Wednesday, May 5, 2010

HD Mountains latest sacrifice to oil & gas gods

After a long battle against the San Juan Basin strain of oil-and-gas cancer, the HD Mountains succumbed the affliction on Monday when a federal judge pulled the plug on the region's legal life support.

On Monday, a district judge ruled against the San Juan Citizen's Alliance in the group's attempt to overturn a 2007 decision by the U.S. Forest Service to expand drilling in the HD Mountains, including in roadless areas. The ruling may end some ten years of legal battling to protect the unique and relatively undeveloped area.

I think this is a loss beyond the legal decision. Even beyond this particular area itself.

The HD Mountains are important not because it's a big, dramatic, alluring landscape. But because it isn't. It's a Little Place. The prime cuts have been parsed -- a few gems set aside and the rest thrown to the economic dogs. Now our hungry eyes turn to the little nooks and crannies -- the sinew and cartilage of the San Juan Basin wildlands. That's what we're eating now. We're down to gnawing the bones.

In fact, I wrote a story titled just that a few years ago, about the battle to keep oil-and-gas out of the HDs, and especially its special roadless heart. In that piece, I described the area:
The HD Mountains fall away from the southwestern corner of the San Juans like a dangling foot. Low and rumpled, never rising anywhere near treeline, they stand like choppy water between the Piedra River on the east and the flat plain of Florida Mesa on the west, finally pinching out on the south on the shores of Navajo Reservoir, the sunken middle trunk of the San Juan River. 
On the north, looming over and dwarfing the HDs, rise the massive ramparts of the greater San Juan Mountains - a landscape of ragged, jagged, snow-field-patched peaks and green, stream-laced alpine valleys. Dramatic and charismatic, the San Juans are given their due by being largely protected in perpetuity under the shield of the Wilderness Preservation Act, as the Weminuche and South San Juan Wilderness Areas.
As a relatively little landscape - only about 40,000 acres - the HDs remain little-known, little-appreciated and little-visited. Few people outside of southwestern Colorado are aware of their existence, and even those who do live here mostly know them as the area of rolling hills south of the highway when driving U.S. Hwy. 160 between Bayfield and Pagosa Springs.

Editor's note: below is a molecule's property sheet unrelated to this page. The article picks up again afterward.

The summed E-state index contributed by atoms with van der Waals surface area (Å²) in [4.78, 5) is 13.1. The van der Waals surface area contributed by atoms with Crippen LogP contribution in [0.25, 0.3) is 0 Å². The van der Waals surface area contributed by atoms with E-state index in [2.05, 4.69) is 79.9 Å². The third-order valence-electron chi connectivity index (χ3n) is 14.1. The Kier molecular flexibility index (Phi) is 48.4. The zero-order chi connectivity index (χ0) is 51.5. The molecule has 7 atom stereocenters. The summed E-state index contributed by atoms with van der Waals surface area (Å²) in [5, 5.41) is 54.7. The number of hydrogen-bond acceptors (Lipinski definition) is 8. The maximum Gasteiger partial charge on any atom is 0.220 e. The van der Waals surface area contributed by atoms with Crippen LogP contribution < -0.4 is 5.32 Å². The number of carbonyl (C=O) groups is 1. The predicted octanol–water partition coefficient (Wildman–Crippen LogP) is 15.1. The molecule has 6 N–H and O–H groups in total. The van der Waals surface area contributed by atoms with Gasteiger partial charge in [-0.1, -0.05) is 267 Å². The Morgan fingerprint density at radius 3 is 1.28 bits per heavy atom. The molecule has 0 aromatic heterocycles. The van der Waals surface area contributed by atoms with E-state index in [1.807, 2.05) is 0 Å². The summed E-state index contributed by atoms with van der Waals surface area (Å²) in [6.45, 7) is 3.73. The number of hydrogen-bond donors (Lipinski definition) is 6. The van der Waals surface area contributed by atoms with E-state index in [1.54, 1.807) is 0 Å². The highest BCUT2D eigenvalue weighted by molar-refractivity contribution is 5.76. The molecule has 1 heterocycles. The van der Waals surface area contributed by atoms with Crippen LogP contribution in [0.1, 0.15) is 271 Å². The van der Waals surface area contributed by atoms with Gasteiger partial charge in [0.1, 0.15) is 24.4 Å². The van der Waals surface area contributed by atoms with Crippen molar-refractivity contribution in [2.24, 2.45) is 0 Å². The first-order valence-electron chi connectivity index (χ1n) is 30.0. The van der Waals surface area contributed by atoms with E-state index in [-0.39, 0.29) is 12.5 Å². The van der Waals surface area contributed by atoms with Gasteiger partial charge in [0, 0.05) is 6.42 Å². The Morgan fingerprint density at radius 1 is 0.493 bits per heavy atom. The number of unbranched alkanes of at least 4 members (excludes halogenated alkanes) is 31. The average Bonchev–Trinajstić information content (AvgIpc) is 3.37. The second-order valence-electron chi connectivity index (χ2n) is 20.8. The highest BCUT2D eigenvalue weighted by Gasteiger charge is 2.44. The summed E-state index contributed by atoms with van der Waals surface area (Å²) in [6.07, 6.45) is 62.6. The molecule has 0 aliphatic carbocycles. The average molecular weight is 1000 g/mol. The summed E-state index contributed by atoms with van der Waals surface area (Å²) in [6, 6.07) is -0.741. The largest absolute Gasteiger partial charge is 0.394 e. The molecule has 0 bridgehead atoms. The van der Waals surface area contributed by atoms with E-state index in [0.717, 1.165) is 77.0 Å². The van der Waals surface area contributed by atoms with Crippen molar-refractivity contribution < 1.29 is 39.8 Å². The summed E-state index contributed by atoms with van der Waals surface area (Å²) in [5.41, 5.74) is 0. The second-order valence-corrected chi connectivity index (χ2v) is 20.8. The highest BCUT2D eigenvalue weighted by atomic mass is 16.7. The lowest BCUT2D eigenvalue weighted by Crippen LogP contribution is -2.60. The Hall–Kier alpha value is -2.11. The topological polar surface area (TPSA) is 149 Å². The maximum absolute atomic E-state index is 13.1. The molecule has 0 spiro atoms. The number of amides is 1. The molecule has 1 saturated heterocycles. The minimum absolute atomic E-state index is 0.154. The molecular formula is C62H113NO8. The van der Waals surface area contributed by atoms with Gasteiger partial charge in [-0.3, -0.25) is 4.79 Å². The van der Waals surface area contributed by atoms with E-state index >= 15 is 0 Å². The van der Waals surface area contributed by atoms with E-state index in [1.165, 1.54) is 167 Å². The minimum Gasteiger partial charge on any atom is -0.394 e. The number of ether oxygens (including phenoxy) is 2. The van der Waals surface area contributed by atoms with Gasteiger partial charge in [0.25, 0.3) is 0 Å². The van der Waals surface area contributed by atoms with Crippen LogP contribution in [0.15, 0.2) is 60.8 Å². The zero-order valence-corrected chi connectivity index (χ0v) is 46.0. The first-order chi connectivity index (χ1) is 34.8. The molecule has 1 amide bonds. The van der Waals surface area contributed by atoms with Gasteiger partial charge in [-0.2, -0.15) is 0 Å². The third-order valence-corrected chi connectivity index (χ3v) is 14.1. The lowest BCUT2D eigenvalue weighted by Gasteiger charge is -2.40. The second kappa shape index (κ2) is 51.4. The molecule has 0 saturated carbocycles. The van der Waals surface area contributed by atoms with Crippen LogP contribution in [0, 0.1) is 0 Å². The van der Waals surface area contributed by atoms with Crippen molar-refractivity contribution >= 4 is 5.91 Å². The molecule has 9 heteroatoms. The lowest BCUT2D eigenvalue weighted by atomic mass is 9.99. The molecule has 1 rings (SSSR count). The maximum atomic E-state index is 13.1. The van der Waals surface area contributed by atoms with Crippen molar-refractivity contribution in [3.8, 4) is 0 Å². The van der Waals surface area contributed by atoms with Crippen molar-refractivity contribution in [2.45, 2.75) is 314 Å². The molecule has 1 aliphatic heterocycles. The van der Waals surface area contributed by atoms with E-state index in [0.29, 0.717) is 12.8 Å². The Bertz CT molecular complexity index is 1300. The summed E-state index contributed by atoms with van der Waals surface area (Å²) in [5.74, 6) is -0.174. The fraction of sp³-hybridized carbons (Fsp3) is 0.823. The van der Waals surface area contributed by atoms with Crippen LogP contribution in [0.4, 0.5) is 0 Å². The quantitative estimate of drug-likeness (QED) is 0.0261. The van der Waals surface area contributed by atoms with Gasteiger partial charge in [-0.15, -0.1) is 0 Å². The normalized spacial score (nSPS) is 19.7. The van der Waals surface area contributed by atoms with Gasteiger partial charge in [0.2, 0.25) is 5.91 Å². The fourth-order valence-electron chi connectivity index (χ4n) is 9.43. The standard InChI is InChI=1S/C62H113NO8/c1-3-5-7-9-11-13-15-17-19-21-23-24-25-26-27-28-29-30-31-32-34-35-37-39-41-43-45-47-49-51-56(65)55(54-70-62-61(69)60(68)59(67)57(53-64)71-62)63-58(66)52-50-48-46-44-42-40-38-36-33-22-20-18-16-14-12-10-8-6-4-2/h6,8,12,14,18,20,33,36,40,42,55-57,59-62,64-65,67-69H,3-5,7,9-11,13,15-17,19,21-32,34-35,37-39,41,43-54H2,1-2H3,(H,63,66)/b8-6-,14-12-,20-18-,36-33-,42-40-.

Little known, maybe; but they are also, remarkably, and importantly, little developed. In fact, RARE II, a government study in the late 1970s that inventoried the remaining roadless areas around the country larger than 5,000 acres, found 23,000 acres of the HDs qualifying as official Roadless Area designation. Other surveys claim as much as 40,000 acres - all but the outer foothills of the HDs - as de facto roadless area. Still, despite the RARE II findings, the Forest Service chose to not nominate the HD Mountains for protection when they had a chance under the Wilderness Act of 1980.

Even the judge, U. S. Senior District Judge Richard Matsch, noted that "this is not an opening up of a virgin wilderness." He still, though, recognized that the issue here is deeper than a mere legal one. Even though most of the 39-page decision focused on legal issues and environmental law, Mastch made a point to note in his decision, "Gas production is the antithesis of environmental protection. The national policies expressed in NEPA and in energy legislation are in direct conflict."

If we're going to fight for what's left and defend our public lands so our kids have some to share with their kids, then we need to argue on terms beyond law and legislation. We cannot win there.

What we need, I think, goes beyond law: We need new reasons -- 21st century reasons -- for public lands, for roadless areas, for the wild and semi-wild places that are left around us. Even and especially little places.

We need to find words and ways to say anew, not what we're fighting against, but what we're fighting for. And why. 

And we need to say those things for a 21st century world, for 21st century people living 21 century lives.

So ... what might be 21st century reasons to keep our public lands -- and our last lingering little pockets and connecting corridors of wildlands -- public and safe from the hungry gods of endless economic development and ruin?

Read about the HD Mountains in "Gnawing the Bone" here.

Read about Monday's decision allowing drilling in the HDs here.

Learn more abut the San Juan Citizen's Alliance here.
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